We have all been inundated with ways to use the social media to hire, improve our brand, and market. But are we missing something? The Alexander Group's Beth Ehrgott takes a different view.
While the hype of social media keeps populating, I hope that the impact generated from in-person conversations is not forgotten. Nothing takes the place of human contact and discussion, whether it is a formally scheduled meeting with a potential client, a walk down the hall with the boss, or having dinner with the pretty girl in class that you finally had the nerve to ask out!
Cutting edge technology certainly makes available other forms of communication and provides avenues to open doors to the desired audience. Data gathering search engines, information sharing and networking sites are essential tools in today's communications toolkit that can be extremely effective in helping to achieve the ultimate goal: fast access to the target audience. However, winning the business or the pretty girl will never happen
unless there is an opportunity to build a relationship with that individual. The foundation of business and personal transactions starts with earned trust, mutual respect and friendship, all of which are derived from shared experiences where individuals bond.....face time.
Last week, I was in a Manhattan Starbucks and observed the following: business colleagues sitting together, yet all in action with their particular technology of choice, Blackberries or laptops, and kids sitting with friends, all in deep thought as they were texting away. Not a single person was having a conversation with any of the people he/she was sitting with!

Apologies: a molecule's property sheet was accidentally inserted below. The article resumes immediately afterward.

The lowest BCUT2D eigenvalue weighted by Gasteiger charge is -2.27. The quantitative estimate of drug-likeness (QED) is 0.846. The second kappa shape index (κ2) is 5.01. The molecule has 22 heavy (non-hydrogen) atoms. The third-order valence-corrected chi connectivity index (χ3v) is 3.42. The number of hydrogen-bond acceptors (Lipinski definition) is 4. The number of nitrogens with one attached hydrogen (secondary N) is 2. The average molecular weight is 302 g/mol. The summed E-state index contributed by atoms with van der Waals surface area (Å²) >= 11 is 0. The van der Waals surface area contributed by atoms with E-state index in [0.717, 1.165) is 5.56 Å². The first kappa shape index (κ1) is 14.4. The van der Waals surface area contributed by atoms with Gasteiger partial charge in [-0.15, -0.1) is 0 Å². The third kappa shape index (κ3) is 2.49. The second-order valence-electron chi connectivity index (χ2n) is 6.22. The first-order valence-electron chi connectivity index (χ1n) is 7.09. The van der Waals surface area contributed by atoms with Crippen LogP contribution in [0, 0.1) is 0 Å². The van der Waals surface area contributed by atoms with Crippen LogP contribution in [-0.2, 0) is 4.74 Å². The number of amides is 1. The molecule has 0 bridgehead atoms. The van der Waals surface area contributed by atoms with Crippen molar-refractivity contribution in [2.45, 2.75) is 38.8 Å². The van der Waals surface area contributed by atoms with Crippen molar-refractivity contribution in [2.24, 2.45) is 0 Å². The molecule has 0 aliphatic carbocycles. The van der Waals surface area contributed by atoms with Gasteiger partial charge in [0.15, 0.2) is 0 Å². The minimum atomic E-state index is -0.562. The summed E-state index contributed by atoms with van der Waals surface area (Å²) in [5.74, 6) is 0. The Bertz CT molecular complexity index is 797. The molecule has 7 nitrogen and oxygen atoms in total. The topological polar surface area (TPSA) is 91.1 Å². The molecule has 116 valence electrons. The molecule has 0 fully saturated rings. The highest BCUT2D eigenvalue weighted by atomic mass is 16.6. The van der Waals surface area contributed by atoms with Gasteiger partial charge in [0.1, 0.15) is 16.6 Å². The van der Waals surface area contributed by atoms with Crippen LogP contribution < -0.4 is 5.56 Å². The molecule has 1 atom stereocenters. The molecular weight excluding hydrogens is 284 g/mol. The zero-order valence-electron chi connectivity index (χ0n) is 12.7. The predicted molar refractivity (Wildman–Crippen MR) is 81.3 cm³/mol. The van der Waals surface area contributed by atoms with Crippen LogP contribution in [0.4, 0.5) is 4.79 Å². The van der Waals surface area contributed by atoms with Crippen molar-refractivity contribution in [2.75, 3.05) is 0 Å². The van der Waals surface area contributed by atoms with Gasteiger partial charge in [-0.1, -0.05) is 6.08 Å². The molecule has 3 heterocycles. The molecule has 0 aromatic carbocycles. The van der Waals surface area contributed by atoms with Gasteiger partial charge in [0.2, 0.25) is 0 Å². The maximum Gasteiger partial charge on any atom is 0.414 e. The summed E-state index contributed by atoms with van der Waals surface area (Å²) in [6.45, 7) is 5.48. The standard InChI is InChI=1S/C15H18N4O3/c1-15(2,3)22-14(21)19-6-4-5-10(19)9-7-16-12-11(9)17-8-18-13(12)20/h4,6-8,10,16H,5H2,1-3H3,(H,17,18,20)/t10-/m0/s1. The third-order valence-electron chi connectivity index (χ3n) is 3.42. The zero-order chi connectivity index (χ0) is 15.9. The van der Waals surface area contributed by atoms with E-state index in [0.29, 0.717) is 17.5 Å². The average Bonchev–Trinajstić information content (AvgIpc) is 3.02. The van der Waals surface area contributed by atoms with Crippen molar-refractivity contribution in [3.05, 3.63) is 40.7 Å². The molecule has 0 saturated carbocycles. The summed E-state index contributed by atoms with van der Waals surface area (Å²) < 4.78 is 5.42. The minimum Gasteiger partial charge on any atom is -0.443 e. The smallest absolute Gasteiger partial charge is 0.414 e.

How will today's young generations, tomorrow's leaders, learn how to build relationships or even basic conversation skills when much of their time is spent texting messages and updating their Facebook page? The irony is that venues like local coffee shops were created before this social media technology era to be casual meeting places where friends could socialize in person.
I am a mother of two boys, and from the time our two boys could speak, they were taught how to politely answer the phone, take messages, look people in the eye and engage in conversation. They are now grade school and middle school age and I have ample opportunities to observe their interactions with friends. It is shocking to see how many kids truly appear uncomfortable with face to face interaction and struggle with core communication skills. However, they are all technology wizards when it comes to downloading music for their iPODS, playing computer games and of course, texting, Facebooking and Tweeting. Even my fifth grader's teacher encourages the class to follow her on Twitter.
By the time these kids graduate from college, will these generations ever speak on the phone? Will phones still exist? More and more universities are offering on-line classes. Will students and teachers still believe there is a need for in-person discussions?
Technology has helped corporations operate more virtually. Employees working remotely coupled with scaled down travel budgets doesn't facilitate in-person face time with colleagues and/or customers. BIG MISTAKE!!! Building and cultivating relationships is an art and requires practice just like anything else.
Let's all certainly bring our technology toys to the playground but not hang ourselves on the monkey bars by forgetting how to make friends in the sandbox."
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